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strbear

Looking For The Halifax Figures And Saw This

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Well if you want to know what has happened to house prices in the last 10 years in 3 pages here it is.

Full text

As an example;

The North recorded the biggest rise (130%) followed by Yorkshire and the Humber (125%) and Wales (108%).

Maybe its the hype before they announce this month's YOY ?

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As opposed to strbear's unreal link? :blink:

Does anyone know what the reason is for that "Ten Year Report"? It seems very bearish, like they're running scared from "something" ...

EDIT: Missed the word 'is'.

Edited by keef

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Well if you want to know what has happened to house prices in the last 10 years in 3 pages here it is.

10 years is an interesting time frame - it only takes you back to the start of 2001.

Actually (in the SE especially) a lot of the bubble was inflated in 1997 to 2001 so that's missed out of the stats.

Even so 100% house price increases against 30% retail prices inflation is an obvious problem.

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10 years is an interesting time frame - it only takes you back to the start of 2001.

Actually (in the SE especially) a lot of the bubble was inflated in 1997 to 2001 so that's missed out of the stats.

Even so 100% house price increases against 30% retail prices inflation is an obvious problem.

round our way (SE) we had a second go from 04 to '07 (the 04 is a guess, but we certainly had a lull followed by a big leg up. Prices round here are driven by the City, so maybe 04 is about right as the SM was at its depths in 2003.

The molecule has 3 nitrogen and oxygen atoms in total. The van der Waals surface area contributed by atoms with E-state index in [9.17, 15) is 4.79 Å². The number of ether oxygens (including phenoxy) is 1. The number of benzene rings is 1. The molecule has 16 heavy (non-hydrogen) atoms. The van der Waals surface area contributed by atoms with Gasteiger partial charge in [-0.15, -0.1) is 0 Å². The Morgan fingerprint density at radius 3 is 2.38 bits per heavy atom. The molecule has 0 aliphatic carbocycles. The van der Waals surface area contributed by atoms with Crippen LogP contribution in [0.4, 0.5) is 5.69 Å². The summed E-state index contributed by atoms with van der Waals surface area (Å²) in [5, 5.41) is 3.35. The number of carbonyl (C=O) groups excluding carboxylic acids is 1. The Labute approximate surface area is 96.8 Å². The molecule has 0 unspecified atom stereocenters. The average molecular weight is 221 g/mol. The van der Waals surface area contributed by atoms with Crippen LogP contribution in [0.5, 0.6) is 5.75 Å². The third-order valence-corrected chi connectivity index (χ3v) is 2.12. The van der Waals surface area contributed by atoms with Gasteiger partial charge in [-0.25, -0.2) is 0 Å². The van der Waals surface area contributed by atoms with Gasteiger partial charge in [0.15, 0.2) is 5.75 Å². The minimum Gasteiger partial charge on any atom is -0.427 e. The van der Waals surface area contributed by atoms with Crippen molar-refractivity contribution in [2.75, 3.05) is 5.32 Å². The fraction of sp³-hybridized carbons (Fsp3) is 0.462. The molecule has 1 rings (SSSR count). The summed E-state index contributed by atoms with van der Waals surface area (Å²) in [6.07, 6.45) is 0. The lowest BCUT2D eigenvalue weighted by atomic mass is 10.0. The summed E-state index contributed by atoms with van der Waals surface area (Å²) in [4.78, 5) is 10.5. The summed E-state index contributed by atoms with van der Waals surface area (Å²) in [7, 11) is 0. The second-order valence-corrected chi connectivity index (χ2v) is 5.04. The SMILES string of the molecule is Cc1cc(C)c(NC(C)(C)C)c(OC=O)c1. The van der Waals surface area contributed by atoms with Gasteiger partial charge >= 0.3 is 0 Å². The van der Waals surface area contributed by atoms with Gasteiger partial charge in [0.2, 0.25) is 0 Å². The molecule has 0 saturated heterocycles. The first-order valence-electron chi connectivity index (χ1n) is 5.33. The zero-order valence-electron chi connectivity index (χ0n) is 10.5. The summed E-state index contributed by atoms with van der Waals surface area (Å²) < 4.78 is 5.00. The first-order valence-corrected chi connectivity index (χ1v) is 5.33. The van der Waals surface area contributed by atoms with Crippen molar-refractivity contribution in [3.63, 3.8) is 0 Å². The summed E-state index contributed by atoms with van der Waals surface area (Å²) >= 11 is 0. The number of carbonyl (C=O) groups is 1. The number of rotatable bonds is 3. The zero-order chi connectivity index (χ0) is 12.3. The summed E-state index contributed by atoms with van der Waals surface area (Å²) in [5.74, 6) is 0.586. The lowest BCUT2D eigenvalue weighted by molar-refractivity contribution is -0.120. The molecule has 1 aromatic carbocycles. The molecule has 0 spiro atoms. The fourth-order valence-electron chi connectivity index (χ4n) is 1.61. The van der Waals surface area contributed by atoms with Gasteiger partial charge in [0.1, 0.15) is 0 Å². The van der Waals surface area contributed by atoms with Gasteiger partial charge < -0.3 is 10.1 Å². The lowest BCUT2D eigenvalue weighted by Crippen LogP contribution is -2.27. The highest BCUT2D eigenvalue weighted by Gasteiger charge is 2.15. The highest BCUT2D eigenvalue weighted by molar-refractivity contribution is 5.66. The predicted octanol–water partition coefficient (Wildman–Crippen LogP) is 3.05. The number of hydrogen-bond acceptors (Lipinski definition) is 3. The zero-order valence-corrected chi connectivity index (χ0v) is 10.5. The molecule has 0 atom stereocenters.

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Yes, this from the BBC in 1999 when they were a little more of a news outlet and a little less of a HPI ramping service

http://news.bbc.co.uk/1/hi/business/429452.stm

Though their understanding of economics was as good as always...

The strong increase in house prices has been driven partly by the sharp cuts in interest rates by the Bank of England to ward off the threat of inflation.

First ive heard of cutting rates to stop inflation.

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Yes, this from the BBC in 1999 when they were a little more of a news outlet and a little less of a HPI ramping service

http://news.bbc.co.uk/1/hi/business/429452.stm

Though their understanding of economics was as good as always...

The strong increase in house prices has been driven partly by the sharp cuts in interest rates by the Bank of England to ward off the threat of inflation.

First ive heard of cutting rates to stop inflation.

It's enough to make you weep.

_429701_house_prices300.gif

Edited by GordonBrownSpentMyFuture

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It's enough to make you weep.

Geez, that's not even an exaggeration, I'm not joking when I say I pity the young these days (and that's anyone under 30, but more especially under 25).

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Geez, that's not even an exaggeration, I'm not joking when I say I pity the young these days (and that's anyone under 30, but more especially under 25).

....don't fret the old will soon be dead, the young are the future, owning a house will no longer be the wealth creating phenomena that it had become.......your brains, health and determination to succeed in a honest and ethical way, do not fear change or challenge and be prepared to work hard for what you believe in and you shouldn't go far wrong. ;)

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  • 312 Brexit, House prices and Summer 2020

    1. 1. Including the effects Brexit, where do you think average UK house prices will be relative to now in June 2020?


      • down 5% +
      • down 2.5%
      • Even
      • up 2.5%
      • up 5%



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